LastHouseBeachDepraved Italian sleaze from 1978 that’s a crap-fest in every respect!

As the title portends, LAST HOUSE ON THE BEACH (LA SETTIMA DONNA) was an unabashed knock-off—one of many—of Wes Craven’s notorious LAST HOUSE ON THE LEFT (see also NIGHT TRAIN MURDERS, HOUSE BY THE LAKE, HITCH HIKE, THE HOUSE ON THE EDGE OF THE PARK, etc).

The director Franco Prosperi is not to be confused with the other, better known Franco Prosperi of MONDO CANE, AFRICA ADDIO and GOODBYE UNCLE TOM infamy. No, this Franco Prosperi is known for helming forgettable spaghetti exploiters like SLAVE OF RIME, DEADLY CHASE, WHITE CANNIBAL QUEEN and the crummy film under discussion.

A trio of violent criminals have just robbed a bank. Seeking a place to hide out, they bust into a lavish beachfront home where the sweet Sister Cristina is rehearsing a production of A MIDSUMMER NIGHT’S DREAM with five teen school girls. The robbers’ first order of business is to beat a servant woman to death with an iron, thus frightening Cristina and her charges into submission.

As the day stretches on the scumbags torment their captors in a variety of depraved ways, such as raping Cristina in her nun outfit. They also kill the local mailman and stash his body in a boathouse. Being a resourceful woman, Cristina tries to make alliances with her captors in an effort to splinter the group.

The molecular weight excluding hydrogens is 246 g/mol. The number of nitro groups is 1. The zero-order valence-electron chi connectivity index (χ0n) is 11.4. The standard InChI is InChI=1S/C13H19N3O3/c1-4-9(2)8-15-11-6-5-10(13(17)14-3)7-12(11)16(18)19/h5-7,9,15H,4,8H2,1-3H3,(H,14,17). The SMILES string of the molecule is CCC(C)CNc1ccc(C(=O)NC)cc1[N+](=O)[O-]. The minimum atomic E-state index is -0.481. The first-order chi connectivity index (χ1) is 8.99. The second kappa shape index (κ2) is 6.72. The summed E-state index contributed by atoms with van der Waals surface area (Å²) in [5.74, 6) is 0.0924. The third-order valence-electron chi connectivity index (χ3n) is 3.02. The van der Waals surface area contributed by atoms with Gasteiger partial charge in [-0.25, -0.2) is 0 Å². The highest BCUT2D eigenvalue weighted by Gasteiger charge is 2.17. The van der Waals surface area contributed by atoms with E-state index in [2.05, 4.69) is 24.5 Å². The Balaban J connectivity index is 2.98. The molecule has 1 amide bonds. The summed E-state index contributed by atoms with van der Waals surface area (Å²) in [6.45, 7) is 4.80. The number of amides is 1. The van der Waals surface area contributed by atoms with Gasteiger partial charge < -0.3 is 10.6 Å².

One of the schoolgirls attempts an elaborate water escape, while back in the house another gets her head bashed in. After finding the latter’s corpse Cristina decides she’s had enough, and forcibly fights back against her captors via gunshots and lethal injection…

Filmmaking-wise there’s not much worth discussing here. By exploitation movie standards the film is competently made but quite inert from a narrative standpoint, and completely lacking in tension. It’s extremely trashy, as you might expect, positively reeking of cheapness. It’s also slow moving and, surprisingly enough, fairly tame in its depiction of sex and violence.

Another distraction is the sound design, which as in most Italian productions was dubbed in during post production, a fact quite noticeable here (note the ludicrously over-amplified footsteps and slaps, as well as the hideously dubbed dialogue). Other problems? The “teenage” supporting cast all look to be in their twenties, the music is shrill and distracting, and director Franco Prosperi has an annoying penchant for unmotivated slow motion. By the time the heroine and her charges get around to dispensing their own brand of righteous revenge (in a sequence that appears to have inspired the final scene of Quentin Tarantino’s DEATH PROOF), it’s strictly a case of far too little, way too late.

Vital Statistics

La Magirus Film

Director: Franco Prosperi
Producer: Pino Buricchi
Screenplay: Romano Miglioni, Gianbattista Mussetto
Cinematography: Cristiano Pogany
Editing: Franco Malvestito
Cast: Florinda Bolkan, Ray Lovelock, Flavio Andreini, Sherry Buchanan, Stefano Cedrati, Laura Tanziani, Laura Trotter, Karine Velier, Annalisa Pesce